The French photographer Alain Saint-Hilaire captured this image of The Club in Abu Dhabi two years after it moved from its original location 500 metres away.
Time Frame: The Club in 1969
The Club – never the British Club, despite a popular misconception – was created 50 years ago on land donated by the then Ruler of Abu Dhabi, Sheikh Shakhbut bin Sultan Al Nahyan.
It started in modest surroundings; the former guesthouse of the British political agency, known locally as "Henderson's Folly" after Edward Henderson, a BP official who later worked for the UK Foreign Office and ordered its construction in 1949.
By 1967, it was clear that Henderson's Folly was inadequate to the needs of the city's growing expatriate population, and a new club was constructed around 500 metres away on land gifted by the new Ruler, Sheikh Zayed. This image, taken by the French photographer Alain Saint-Hilaire, shows what had been achieved two years later. Membership passed the 200 mark in 1969, making it a big year for The Club. A multinational community were to be treated later in the year to a performance from the clarinettist Acker Bilk, then at the height of his Strangers on the Shore fame.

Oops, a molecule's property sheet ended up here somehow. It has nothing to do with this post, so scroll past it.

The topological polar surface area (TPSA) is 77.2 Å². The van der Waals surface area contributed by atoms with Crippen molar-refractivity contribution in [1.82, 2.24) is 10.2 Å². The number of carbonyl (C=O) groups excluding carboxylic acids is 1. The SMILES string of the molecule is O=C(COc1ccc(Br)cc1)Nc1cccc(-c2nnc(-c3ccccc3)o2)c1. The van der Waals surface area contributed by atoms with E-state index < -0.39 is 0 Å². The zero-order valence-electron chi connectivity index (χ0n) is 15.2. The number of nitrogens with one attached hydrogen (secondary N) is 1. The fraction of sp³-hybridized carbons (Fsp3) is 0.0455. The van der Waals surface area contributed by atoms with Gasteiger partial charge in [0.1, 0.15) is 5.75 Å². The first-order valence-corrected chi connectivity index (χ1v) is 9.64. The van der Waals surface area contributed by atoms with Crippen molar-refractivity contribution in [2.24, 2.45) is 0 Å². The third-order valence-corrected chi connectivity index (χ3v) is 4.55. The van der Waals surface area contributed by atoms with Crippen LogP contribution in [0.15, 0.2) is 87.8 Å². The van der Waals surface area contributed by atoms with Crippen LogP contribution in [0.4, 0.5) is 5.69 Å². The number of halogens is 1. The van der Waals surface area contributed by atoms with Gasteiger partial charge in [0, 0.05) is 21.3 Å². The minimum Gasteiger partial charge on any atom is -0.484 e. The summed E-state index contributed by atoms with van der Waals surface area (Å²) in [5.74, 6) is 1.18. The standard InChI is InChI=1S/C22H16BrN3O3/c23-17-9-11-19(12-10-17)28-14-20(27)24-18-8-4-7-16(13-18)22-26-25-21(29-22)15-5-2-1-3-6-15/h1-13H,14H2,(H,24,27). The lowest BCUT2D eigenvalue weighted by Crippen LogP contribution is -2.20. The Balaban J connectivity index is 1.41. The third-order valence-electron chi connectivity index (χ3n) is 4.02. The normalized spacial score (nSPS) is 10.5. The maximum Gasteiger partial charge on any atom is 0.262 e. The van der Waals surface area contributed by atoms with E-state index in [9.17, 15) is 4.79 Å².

Later that year, the first amateur dramatic performance took place, of The Boyfriend. Prizes in the Christmas raffle included a free flight from Middle East Airlines, whose beach umbrellas were a prominent feature around the compound.
The entrance has since moved and many more facilities have been added over the years, including a new swimming pool, several restaurants and a gym. To the members, young and old, however, it remains simply The Club.